Minorties’ DNA More Likely To Be Recorded

Innocent members of ethnic minority communities are almost three times more likely than white people to have their DNA samples on the national database, according to figures published yesterday.

Twenty-three per cent of people whose DNA details have been stored on the database after being arrested but not charged or convicted were nonwhites, compared with an overall ethnic minority population in England and Wales of 9 per cent.

The Liberal Democrats published the figures after analysing statistics released by the Home Office showing that the database contains details on just under 125,000 innocent people.

Overall, just under 29,000 samples on the database were from Afro-Caribbeans, Asians, Orientals and Arabs.

Nick Clegg, the Lib Dem home affairs spokesman, said: “These latest statistics are worrying on two counts: first, because they confirm yet again the massive scale of the DNA information held on people who were not even charged with an offence, let alone convicted. This further blurs the fundamental distinction between innocence and guilt that Labour has undermined.”

Mr Clegg added: “Second, because of the shocking disproportion of DNA information held on members of our ethnic minority communities, even those who have committed no crime. This will serve to inflame suspicions that our black and ethnic minority communities are being subject to intrusive police surveillance not applied to other communities.”

In London, black and Asian people made up 55 per cent of the total number of innocent people on the database, even though they represent just 29 per cent of the population. In the West Midlands, people from ethnic minorities made up 37 per cent of innocent people on the database although they comprise only 20 per cent of the population in the police force area. In Leicestershire they made up 32 per cent of innocent people on the database but make up only 15 per cent of the population.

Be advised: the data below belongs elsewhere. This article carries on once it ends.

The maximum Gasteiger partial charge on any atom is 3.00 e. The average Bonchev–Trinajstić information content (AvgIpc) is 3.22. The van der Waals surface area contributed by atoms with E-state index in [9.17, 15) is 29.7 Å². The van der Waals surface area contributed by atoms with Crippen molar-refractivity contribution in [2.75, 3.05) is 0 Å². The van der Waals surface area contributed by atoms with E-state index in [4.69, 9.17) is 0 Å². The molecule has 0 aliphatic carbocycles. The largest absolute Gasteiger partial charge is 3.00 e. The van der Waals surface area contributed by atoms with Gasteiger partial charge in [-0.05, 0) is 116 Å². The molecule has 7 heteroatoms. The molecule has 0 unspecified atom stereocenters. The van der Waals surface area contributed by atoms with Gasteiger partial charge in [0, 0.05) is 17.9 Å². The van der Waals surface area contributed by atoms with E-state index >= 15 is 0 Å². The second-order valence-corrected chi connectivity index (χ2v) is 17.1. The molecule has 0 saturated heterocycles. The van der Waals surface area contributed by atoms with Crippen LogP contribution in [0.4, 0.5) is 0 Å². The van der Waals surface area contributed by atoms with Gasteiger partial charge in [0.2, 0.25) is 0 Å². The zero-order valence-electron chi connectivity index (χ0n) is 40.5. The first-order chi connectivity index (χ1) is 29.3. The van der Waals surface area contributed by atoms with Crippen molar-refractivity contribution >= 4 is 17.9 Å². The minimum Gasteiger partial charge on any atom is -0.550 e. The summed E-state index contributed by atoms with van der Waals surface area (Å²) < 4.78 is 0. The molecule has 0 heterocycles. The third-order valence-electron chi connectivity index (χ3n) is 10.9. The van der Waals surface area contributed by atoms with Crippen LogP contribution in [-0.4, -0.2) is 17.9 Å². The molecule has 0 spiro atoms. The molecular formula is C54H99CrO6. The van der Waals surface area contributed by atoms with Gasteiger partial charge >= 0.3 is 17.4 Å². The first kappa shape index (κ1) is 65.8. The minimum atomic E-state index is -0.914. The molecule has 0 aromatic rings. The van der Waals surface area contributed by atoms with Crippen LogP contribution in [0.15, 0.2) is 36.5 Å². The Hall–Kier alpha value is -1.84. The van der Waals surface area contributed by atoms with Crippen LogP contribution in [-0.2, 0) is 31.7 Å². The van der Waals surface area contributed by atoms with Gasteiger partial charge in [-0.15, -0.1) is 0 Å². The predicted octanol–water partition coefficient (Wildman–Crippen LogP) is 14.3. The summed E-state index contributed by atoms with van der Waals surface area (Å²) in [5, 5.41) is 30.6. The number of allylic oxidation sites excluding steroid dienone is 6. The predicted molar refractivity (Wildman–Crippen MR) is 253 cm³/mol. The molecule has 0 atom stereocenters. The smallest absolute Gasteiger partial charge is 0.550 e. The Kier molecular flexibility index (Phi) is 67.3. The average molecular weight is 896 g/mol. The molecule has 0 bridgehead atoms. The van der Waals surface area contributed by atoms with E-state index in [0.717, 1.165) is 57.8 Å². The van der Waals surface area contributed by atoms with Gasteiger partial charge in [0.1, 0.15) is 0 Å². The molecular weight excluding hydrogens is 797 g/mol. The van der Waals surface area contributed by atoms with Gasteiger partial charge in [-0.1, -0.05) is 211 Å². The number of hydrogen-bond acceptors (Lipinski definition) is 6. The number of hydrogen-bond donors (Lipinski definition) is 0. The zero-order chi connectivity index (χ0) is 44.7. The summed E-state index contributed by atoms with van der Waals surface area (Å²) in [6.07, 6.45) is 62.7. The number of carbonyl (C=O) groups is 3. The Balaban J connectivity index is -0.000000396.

The national DNA database now holds more than 3,980,000 samples, of which more than 125,000 were taken from people who were neither cautioned nor charged. They include DNA records of 24,000 juveniles.

The Government and the police insist that the register is crucial for solving serious crimes, including rapes and murders. But opposition MPs and civil rights groups said that the figures were evidence of the drift towards a society in which every citizen becomes a suspect.

The number of samples on the database rose by almost 600,000 in 2006, according to the latest figures from the Home Office. As well as criminals, samples are retained from those arrested but not convicted, and from victims and witnesses who give their consent.

Damian Green, the Tory immigration spokesman, said last night: “We have long maintained that it is far too easy for innocent people to end up on the DNA database by stealth and in a wholly uncontrolled manner. This is more evidence that makes the Government’s refusal to answer our calls to have a parliamentary debate about this database, and to put it on a statutory basis, indefensible.”

Sample figures

  • 9% proportion of the population of England and Wales who belong to an ethnic minority
  • 23% proportion of innocent people on the DNA database who belong to an ethnic minority

Source: Home Office